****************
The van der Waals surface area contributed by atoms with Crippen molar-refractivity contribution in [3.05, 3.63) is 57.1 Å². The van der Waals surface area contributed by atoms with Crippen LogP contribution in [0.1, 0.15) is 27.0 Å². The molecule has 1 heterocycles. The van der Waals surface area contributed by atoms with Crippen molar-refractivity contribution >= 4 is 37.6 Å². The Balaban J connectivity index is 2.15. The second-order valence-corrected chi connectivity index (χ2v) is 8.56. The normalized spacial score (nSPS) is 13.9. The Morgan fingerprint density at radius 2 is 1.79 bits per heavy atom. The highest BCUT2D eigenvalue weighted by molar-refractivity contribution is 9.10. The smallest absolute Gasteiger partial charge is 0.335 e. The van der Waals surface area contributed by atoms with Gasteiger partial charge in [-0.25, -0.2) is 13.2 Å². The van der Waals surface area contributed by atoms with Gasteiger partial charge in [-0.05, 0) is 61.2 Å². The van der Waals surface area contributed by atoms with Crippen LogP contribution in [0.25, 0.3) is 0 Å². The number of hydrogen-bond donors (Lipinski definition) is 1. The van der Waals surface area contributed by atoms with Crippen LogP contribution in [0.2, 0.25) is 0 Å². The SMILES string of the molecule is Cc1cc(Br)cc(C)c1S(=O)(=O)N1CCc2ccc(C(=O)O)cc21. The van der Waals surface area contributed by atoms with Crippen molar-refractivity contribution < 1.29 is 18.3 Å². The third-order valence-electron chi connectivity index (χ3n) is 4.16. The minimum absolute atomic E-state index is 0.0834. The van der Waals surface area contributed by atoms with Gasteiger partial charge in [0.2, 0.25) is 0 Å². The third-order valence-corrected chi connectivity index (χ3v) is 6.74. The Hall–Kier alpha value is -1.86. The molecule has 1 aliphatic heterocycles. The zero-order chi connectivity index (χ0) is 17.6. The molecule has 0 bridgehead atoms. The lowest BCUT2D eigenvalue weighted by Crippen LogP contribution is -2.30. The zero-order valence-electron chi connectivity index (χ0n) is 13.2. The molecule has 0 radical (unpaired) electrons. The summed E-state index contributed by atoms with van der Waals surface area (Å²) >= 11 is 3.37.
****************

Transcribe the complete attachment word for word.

The van der Waals surface area contributed by atoms with Crippen molar-refractivity contribution in [3.05, 3.63) is 57.1 Å². The van der Waals surface area contributed by atoms with Crippen LogP contribution in [0.1, 0.15) is 27.0 Å². The molecule has 1 heterocycles. The van der Waals surface area contributed by atoms with Crippen molar-refractivity contribution >= 4 is 37.6 Å². The Balaban J connectivity index is 2.15. The second-order valence-corrected chi connectivity index (χ2v) is 8.56. The normalized spacial score (nSPS) is 13.9. The Morgan fingerprint density at radius 2 is 1.79 bits per heavy atom. The highest BCUT2D eigenvalue weighted by molar-refractivity contribution is 9.10. The smallest absolute Gasteiger partial charge is 0.335 e. The van der Waals surface area contributed by atoms with Gasteiger partial charge in [-0.25, -0.2) is 13.2 Å². The van der Waals surface area contributed by atoms with Gasteiger partial charge in [-0.05, 0) is 61.2 Å². The van der Waals surface area contributed by atoms with Crippen LogP contribution in [0.25, 0.3) is 0 Å². The number of hydrogen-bond donors (Lipinski definition) is 1. The van der Waals surface area contributed by atoms with Crippen LogP contribution in [0.2, 0.25) is 0 Å². The SMILES string of the molecule is Cc1cc(Br)cc(C)c1S(=O)(=O)N1CCc2ccc(C(=O)O)cc21. The van der Waals surface area contributed by atoms with Crippen molar-refractivity contribution < 1.29 is 18.3 Å². The third-order valence-electron chi connectivity index (χ3n) is 4.16. The minimum absolute atomic E-state index is 0.0834. The van der Waals surface area contributed by atoms with Gasteiger partial charge in [0.2, 0.25) is 0 Å². The third-order valence-corrected chi connectivity index (χ3v) is 6.74. The Hall–Kier alpha value is -1.86. The molecule has 1 aliphatic heterocycles. The zero-order chi connectivity index (χ0) is 17.6. The molecule has 0 bridgehead atoms. The lowest BCUT2D eigenvalue weighted by Crippen LogP contribution is -2.30. The zero-order valence-electron chi connectivity index (χ0n) is 13.2. The molecule has 0 radical (unpaired) electrons. The summed E-state index contributed by atoms with van der Waals surface area (Å²) >= 11 is 3.37.